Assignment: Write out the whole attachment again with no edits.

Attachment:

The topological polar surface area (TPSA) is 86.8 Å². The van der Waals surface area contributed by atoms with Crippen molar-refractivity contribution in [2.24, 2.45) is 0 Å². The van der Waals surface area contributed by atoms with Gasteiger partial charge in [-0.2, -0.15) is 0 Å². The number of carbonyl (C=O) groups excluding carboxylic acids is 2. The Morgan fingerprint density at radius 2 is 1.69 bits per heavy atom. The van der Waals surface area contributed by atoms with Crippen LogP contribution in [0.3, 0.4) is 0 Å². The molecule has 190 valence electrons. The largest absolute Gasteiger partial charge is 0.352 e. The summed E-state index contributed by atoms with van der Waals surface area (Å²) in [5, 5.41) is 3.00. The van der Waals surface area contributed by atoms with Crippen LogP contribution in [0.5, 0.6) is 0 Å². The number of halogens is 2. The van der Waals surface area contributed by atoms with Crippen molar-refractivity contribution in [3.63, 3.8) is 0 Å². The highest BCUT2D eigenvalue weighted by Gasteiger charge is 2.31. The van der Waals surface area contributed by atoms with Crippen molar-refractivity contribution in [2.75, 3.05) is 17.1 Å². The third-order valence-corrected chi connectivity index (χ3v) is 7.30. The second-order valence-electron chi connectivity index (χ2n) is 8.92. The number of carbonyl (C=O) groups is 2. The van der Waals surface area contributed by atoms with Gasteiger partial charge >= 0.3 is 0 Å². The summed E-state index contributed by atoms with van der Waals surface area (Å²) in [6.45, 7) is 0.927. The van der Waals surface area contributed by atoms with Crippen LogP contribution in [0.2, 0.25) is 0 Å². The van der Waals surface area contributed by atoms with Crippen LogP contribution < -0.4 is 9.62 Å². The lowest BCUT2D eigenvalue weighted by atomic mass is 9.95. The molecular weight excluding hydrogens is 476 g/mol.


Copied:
The topological polar surface area (TPSA) is 86.8 Å². The van der Waals surface area contributed by atoms with Crippen molar-refractivity contribution in [2.24, 2.45) is 0 Å². The van der Waals surface area contributed by atoms with Gasteiger partial charge in [-0.2, -0.15) is 0 Å². The number of carbonyl (C=O) groups excluding carboxylic acids is 2. The Morgan fingerprint density at radius 2 is 1.69 bits per heavy atom. The van der Waals surface area contributed by atoms with Crippen LogP contribution in [0.3, 0.4) is 0 Å². The molecule has 190 valence electrons. The largest absolute Gasteiger partial charge is 0.352 e. The summed E-state index contributed by atoms with van der Waals surface area (Å²) in [5, 5.41) is 3.00. The van der Waals surface area contributed by atoms with Crippen LogP contribution in [0.5, 0.6) is 0 Å². The number of halogens is 2. The van der Waals surface area contributed by atoms with Crippen molar-refractivity contribution in [3.63, 3.8) is 0 Å². The highest BCUT2D eigenvalue weighted by Gasteiger charge is 2.31. The van der Waals surface area contributed by atoms with Crippen molar-refractivity contribution in [2.75, 3.05) is 17.1 Å². The third-order valence-corrected chi connectivity index (χ3v) is 7.30. The second-order valence-electron chi connectivity index (χ2n) is 8.92. The number of carbonyl (C=O) groups is 2. The van der Waals surface area contributed by atoms with Gasteiger partial charge >= 0.3 is 0 Å². The summed E-state index contributed by atoms with van der Waals surface area (Å²) in [6.45, 7) is 0.927. The van der Waals surface area contributed by atoms with Crippen LogP contribution in [0.2, 0.25) is 0 Å². The van der Waals surface area contributed by atoms with Crippen LogP contribution < -0.4 is 9.62 Å². The lowest BCUT2D eigenvalue weighted by atomic mass is 9.95. The molecular weight excluding hydrogens is 476 g/mol.